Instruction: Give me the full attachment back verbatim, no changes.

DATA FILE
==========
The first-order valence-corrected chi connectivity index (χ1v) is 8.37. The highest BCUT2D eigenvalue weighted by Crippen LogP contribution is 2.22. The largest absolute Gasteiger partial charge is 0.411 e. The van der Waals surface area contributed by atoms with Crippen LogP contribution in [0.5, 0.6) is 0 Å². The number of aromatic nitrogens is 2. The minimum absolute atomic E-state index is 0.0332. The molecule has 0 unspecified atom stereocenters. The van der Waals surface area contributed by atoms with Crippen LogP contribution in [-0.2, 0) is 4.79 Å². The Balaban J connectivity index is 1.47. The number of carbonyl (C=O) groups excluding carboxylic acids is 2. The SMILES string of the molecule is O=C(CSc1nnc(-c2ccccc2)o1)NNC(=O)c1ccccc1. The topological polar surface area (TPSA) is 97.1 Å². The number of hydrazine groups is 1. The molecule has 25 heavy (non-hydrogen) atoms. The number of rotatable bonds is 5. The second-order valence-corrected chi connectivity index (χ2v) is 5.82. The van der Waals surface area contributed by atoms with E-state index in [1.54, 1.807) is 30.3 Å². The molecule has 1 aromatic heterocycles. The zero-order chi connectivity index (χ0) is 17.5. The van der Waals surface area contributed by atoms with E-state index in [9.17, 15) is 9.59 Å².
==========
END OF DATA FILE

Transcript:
The first-order valence-corrected chi connectivity index (χ1v) is 8.37. The highest BCUT2D eigenvalue weighted by Crippen LogP contribution is 2.22. The largest absolute Gasteiger partial charge is 0.411 e. The van der Waals surface area contributed by atoms with Crippen LogP contribution in [0.5, 0.6) is 0 Å². The number of aromatic nitrogens is 2. The minimum absolute atomic E-state index is 0.0332. The molecule has 0 unspecified atom stereocenters. The van der Waals surface area contributed by atoms with Crippen LogP contribution in [-0.2, 0) is 4.79 Å². The Balaban J connectivity index is 1.47. The number of carbonyl (C=O) groups excluding carboxylic acids is 2. The SMILES string of the molecule is O=C(CSc1nnc(-c2ccccc2)o1)NNC(=O)c1ccccc1. The topological polar surface area (TPSA) is 97.1 Å². The number of hydrazine groups is 1. The molecule has 25 heavy (non-hydrogen) atoms. The number of rotatable bonds is 5. The second-order valence-corrected chi connectivity index (χ2v) is 5.82. The van der Waals surface area contributed by atoms with E-state index in [1.54, 1.807) is 30.3 Å². The molecule has 1 aromatic heterocycles. The zero-order chi connectivity index (χ0) is 17.5. The van der Waals surface area contributed by atoms with E-state index in [9.17, 15) is 9.59 Å².